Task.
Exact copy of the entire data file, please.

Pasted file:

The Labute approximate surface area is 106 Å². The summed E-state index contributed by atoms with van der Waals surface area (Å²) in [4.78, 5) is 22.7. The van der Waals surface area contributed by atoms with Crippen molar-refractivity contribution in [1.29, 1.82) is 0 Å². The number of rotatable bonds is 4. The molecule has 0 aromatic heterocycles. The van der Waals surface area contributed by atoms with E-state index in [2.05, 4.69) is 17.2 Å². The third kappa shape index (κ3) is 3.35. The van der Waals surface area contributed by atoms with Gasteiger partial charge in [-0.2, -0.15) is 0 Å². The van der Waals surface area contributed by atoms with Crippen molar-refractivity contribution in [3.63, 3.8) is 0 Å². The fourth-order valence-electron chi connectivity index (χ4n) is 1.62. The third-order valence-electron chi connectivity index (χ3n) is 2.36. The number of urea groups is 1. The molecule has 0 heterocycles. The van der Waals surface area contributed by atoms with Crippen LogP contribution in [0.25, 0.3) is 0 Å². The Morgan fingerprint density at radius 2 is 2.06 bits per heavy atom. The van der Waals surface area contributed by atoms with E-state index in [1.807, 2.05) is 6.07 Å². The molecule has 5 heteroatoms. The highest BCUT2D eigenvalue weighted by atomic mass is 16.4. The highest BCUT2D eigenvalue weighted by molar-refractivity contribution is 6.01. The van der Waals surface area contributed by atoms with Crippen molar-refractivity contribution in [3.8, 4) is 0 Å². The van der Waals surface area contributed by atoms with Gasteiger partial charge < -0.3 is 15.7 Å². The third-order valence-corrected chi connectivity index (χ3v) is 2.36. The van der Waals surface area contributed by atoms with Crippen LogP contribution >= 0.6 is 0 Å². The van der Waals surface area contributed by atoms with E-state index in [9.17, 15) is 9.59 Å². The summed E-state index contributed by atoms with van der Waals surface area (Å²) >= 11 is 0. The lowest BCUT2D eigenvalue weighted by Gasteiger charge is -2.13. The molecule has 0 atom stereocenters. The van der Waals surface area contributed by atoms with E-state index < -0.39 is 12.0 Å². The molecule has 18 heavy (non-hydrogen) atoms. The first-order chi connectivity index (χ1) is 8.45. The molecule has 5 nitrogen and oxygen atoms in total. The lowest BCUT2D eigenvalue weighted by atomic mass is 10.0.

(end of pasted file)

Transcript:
The Labute approximate surface area is 106 Å². The summed E-state index contributed by atoms with van der Waals surface area (Å²) in [4.78, 5) is 22.7. The van der Waals surface area contributed by atoms with Crippen molar-refractivity contribution in [1.29, 1.82) is 0 Å². The number of rotatable bonds is 4. The molecule has 0 aromatic heterocycles. The van der Waals surface area contributed by atoms with E-state index in [2.05, 4.69) is 17.2 Å². The third kappa shape index (κ3) is 3.35. The van der Waals surface area contributed by atoms with Gasteiger partial charge in [-0.2, -0.15) is 0 Å². The van der Waals surface area contributed by atoms with Crippen molar-refractivity contribution in [3.63, 3.8) is 0 Å². The fourth-order valence-electron chi connectivity index (χ4n) is 1.62. The third-order valence-electron chi connectivity index (χ3n) is 2.36. The number of urea groups is 1. The molecule has 0 heterocycles. The van der Waals surface area contributed by atoms with Crippen LogP contribution in [0.25, 0.3) is 0 Å². The Morgan fingerprint density at radius 2 is 2.06 bits per heavy atom. The van der Waals surface area contributed by atoms with E-state index in [1.807, 2.05) is 6.07 Å². The molecule has 5 heteroatoms. The highest BCUT2D eigenvalue weighted by atomic mass is 16.4. The highest BCUT2D eigenvalue weighted by molar-refractivity contribution is 6.01. The van der Waals surface area contributed by atoms with Crippen molar-refractivity contribution in [3.8, 4) is 0 Å². The van der Waals surface area contributed by atoms with Gasteiger partial charge < -0.3 is 15.7 Å². The third-order valence-corrected chi connectivity index (χ3v) is 2.36. The van der Waals surface area contributed by atoms with Crippen LogP contribution >= 0.6 is 0 Å². The van der Waals surface area contributed by atoms with E-state index in [9.17, 15) is 9.59 Å². The summed E-state index contributed by atoms with van der Waals surface area (Å²) >= 11 is 0. The lowest BCUT2D eigenvalue weighted by Gasteiger charge is -2.13. The molecule has 0 atom stereocenters. The van der Waals surface area contributed by atoms with E-state index < -0.39 is 12.0 Å². The molecule has 18 heavy (non-hydrogen) atoms. The first-order chi connectivity index (χ1) is 8.45. The molecule has 5 nitrogen and oxygen atoms in total. The lowest BCUT2D eigenvalue weighted by atomic mass is 10.0.